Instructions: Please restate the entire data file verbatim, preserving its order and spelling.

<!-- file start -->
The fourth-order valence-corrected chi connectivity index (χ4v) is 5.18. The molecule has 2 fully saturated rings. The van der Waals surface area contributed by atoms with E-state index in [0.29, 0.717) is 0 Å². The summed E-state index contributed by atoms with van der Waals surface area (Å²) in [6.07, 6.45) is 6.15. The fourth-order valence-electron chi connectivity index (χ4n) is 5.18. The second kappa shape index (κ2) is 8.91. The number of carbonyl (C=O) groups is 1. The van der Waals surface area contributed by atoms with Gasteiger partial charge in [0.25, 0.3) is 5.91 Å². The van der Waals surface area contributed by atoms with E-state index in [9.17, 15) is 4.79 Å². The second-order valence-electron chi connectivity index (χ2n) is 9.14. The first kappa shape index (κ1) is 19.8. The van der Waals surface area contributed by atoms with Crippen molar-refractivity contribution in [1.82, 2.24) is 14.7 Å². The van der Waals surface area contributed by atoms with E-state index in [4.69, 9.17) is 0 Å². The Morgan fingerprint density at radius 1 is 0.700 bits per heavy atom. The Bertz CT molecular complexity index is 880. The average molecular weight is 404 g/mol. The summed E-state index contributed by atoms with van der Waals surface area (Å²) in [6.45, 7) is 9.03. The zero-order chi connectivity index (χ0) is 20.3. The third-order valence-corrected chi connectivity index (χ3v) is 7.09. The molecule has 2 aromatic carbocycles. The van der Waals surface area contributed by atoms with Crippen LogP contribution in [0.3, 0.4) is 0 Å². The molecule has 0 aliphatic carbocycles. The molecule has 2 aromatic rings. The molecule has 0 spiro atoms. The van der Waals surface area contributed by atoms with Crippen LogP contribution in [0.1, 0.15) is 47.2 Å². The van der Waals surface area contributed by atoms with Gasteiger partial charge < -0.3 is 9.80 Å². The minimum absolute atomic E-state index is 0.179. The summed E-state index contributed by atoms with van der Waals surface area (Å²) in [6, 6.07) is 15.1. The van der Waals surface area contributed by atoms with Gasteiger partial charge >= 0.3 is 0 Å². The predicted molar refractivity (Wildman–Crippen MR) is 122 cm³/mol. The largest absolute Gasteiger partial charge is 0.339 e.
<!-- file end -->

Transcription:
The fourth-order valence-corrected chi connectivity index (χ4v) is 5.18. The molecule has 2 fully saturated rings. The van der Waals surface area contributed by atoms with E-state index in [0.29, 0.717) is 0 Å². The summed E-state index contributed by atoms with van der Waals surface area (Å²) in [6.07, 6.45) is 6.15. The fourth-order valence-electron chi connectivity index (χ4n) is 5.18. The second kappa shape index (κ2) is 8.91. The number of carbonyl (C=O) groups is 1. The van der Waals surface area contributed by atoms with Gasteiger partial charge in [0.25, 0.3) is 5.91 Å². The van der Waals surface area contributed by atoms with E-state index in [9.17, 15) is 4.79 Å². The second-order valence-electron chi connectivity index (χ2n) is 9.14. The first kappa shape index (κ1) is 19.8. The van der Waals surface area contributed by atoms with Crippen molar-refractivity contribution in [1.82, 2.24) is 14.7 Å². The van der Waals surface area contributed by atoms with E-state index in [4.69, 9.17) is 0 Å². The Morgan fingerprint density at radius 1 is 0.700 bits per heavy atom. The Bertz CT molecular complexity index is 880. The average molecular weight is 404 g/mol. The summed E-state index contributed by atoms with van der Waals surface area (Å²) in [6.45, 7) is 9.03. The zero-order chi connectivity index (χ0) is 20.3. The third-order valence-corrected chi connectivity index (χ3v) is 7.09. The molecule has 2 aromatic carbocycles. The van der Waals surface area contributed by atoms with Crippen LogP contribution in [0.3, 0.4) is 0 Å². The molecule has 0 aliphatic carbocycles. The molecule has 2 aromatic rings. The molecule has 0 spiro atoms. The van der Waals surface area contributed by atoms with Crippen LogP contribution in [0.1, 0.15) is 47.2 Å². The van der Waals surface area contributed by atoms with Gasteiger partial charge < -0.3 is 9.80 Å². The minimum absolute atomic E-state index is 0.179. The summed E-state index contributed by atoms with van der Waals surface area (Å²) in [6, 6.07) is 15.1. The van der Waals surface area contributed by atoms with Gasteiger partial charge >= 0.3 is 0 Å². The predicted molar refractivity (Wildman–Crippen MR) is 122 cm³/mol. The largest absolute Gasteiger partial charge is 0.339 e.